Why We Should be Promoting 'Right Care'
Even as we applaud increased and better access to healthcare in Asia Pacific, The Lancet’s January issue introduces the concept of “Right Care” as the next frontier in creating health systems that are universal, safe and effective. In a series of four papers (free to read with registration), the authors focus on two types of seemingly contradictory problems in the healthcare industry worldwide: significant overuse of ineffective care, and underuse of effective care.
In China, overuse of ineffective care manifests as about half of antibiotics being unnecessarily prescribed to patients. In India, a second opinion centre said it advised against cardiac interventions in 55 per cent of patients for whom surgery was initially recommended. The WHO estimates that 6.2 million excess C-sections are performed each year – with Brazil and China accounting for nearly 50 per cent of these procedures.
Yet, the simple use of steroids to prevent premature births is much lower than it should be after nearly 40 years of evidence to support it. Recent news reports about rates of cervical cancer deaths being higher than originally thought in the United States are shocking. Cervical cancer is after all, one of the most preventable cancers and eminently curable when caught at an early stage. The fact that women are still dying of this disease points to underuse of effective preventive care like vaccines along with HPV DNA testing to identify women at high risk of the disease and help them manage it.
Overuse and underuse co-exist in the industry due to a host of complex reasons. However, the authors argue that shared decision-making between physician and patient could be a powerful lever to shift the balance closer to Right Care. They provide an inspiring vision of care that weighs up benefits and harms, takes individual circumstances, values and wishes into account, is evidence-based and cost-effective.
As healthcare communicators, we work with brands every day that are operating within what this article would define as the “grey zone” – where the benefit vs. harm ratio for a given patient is uncertain. Most of our clients acknowledge the importance of involving patients in decision-making to achieve a balance between potential benefits and acceptable harms of any given treatment.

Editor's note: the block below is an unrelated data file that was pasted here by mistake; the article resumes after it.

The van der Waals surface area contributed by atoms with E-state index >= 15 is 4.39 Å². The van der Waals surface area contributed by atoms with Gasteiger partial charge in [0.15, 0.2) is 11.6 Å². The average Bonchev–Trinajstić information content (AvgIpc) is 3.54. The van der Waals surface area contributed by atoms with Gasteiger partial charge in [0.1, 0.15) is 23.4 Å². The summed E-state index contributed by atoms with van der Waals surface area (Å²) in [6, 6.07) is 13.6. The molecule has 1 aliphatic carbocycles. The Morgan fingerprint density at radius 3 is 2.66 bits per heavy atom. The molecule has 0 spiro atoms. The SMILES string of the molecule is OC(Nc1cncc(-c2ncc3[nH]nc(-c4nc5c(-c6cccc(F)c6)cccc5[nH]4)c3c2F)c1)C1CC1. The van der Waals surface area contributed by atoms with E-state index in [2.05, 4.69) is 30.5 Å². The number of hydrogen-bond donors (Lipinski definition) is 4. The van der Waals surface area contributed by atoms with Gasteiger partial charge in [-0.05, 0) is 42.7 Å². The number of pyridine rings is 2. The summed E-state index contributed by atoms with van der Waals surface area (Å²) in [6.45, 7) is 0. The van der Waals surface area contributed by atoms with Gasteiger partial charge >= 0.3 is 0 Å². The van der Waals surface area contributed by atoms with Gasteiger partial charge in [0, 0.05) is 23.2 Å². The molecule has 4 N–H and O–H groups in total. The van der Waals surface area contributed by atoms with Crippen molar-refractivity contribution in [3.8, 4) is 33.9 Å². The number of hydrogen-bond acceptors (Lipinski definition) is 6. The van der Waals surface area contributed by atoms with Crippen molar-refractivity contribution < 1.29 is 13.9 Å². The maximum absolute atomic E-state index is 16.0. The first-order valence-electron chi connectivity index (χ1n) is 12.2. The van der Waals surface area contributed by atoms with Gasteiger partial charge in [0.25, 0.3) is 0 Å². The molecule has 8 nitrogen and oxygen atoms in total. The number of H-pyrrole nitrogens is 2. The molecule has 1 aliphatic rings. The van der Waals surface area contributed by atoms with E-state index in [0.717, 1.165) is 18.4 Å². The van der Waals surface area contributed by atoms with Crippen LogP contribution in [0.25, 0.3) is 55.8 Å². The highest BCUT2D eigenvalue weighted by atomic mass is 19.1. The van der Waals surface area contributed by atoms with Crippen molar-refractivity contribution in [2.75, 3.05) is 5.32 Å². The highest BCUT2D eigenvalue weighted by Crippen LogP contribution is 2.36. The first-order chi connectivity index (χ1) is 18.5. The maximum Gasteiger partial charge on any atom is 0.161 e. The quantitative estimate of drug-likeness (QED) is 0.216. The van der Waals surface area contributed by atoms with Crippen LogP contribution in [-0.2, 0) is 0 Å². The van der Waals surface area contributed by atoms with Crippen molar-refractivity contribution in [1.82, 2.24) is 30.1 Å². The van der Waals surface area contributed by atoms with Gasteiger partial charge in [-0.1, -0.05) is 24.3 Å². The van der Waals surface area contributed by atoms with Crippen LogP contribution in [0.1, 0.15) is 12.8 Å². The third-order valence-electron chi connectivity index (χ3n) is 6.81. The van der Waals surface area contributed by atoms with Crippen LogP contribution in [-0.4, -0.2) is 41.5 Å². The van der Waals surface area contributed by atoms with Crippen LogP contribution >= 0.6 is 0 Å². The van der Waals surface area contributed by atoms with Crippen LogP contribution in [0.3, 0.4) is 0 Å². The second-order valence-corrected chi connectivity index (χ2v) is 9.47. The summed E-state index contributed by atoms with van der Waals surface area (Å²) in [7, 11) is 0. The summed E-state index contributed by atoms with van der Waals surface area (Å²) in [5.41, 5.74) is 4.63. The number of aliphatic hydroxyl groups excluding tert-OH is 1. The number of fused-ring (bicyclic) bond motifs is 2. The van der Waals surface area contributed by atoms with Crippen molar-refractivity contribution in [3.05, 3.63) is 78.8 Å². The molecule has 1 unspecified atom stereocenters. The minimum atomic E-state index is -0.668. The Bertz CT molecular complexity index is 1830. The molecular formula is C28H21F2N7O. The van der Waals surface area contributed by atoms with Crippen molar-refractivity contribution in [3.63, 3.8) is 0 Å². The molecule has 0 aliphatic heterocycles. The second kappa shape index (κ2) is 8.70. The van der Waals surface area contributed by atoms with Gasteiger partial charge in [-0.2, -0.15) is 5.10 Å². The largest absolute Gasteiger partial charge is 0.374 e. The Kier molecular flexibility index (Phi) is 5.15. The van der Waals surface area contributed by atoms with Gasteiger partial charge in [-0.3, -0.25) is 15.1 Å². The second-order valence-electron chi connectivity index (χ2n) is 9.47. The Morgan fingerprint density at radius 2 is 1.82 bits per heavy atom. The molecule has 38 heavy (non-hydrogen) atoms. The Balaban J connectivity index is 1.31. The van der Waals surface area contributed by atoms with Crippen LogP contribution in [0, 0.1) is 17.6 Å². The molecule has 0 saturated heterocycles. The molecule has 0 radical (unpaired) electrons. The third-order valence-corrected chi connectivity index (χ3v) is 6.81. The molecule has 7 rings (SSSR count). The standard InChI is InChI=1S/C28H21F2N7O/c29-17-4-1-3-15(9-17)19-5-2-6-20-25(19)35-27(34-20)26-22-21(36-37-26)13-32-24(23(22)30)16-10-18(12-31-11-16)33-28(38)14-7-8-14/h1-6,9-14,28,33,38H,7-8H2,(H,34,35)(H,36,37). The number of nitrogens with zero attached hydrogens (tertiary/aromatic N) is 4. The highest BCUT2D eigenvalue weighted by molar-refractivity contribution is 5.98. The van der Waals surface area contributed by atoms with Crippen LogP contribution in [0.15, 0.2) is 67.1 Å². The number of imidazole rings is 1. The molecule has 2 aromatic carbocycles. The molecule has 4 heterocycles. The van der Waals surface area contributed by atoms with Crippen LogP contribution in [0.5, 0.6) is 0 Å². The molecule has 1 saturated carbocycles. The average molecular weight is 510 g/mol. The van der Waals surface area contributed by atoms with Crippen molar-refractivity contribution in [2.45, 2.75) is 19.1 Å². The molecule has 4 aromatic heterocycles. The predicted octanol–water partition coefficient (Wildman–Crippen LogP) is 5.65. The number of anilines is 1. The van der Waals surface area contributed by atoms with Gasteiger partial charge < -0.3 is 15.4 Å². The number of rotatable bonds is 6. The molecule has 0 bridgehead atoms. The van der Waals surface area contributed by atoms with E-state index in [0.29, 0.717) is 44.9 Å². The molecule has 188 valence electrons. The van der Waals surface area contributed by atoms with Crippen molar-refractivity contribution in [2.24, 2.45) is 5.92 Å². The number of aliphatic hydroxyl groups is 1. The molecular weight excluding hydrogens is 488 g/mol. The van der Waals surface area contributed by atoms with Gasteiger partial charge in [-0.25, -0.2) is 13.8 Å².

That is in theory. But in reality, patients in both developed and developing markets in Asia-Pacific do not always have the necessary information or confidence needed to realize this vision of shared decision-making. Providers are too time-starved to explain complex information in an easily understandable format and patients are frequently too scared to ask questions.
This is where health communicators and brands can work together to go beyond the transactional nature of the launch of a new drug/device/test/procedure and provide resources that can truly empower both patients and providers. This means developing clear, simple messages about diagnosis, treatment options and benefits vs risks of treatment decisions. It also means equipping healthcare professionals to explain complex treatment and management pathways in a simple and relatable manner.
The authors argue that elimination of clearly ineffective care would free up funding to address unmet health needs. This would create demand for a new way of accessing and delivering the care that is right for the individual and health systems. While there will be winners and losers on the way to ‘Right Care’, in the end, the need for all to have access to quality, essential health-care services is a vital opportunity that we as communicators can help achieve.
How can technology improve the narrative for pharma?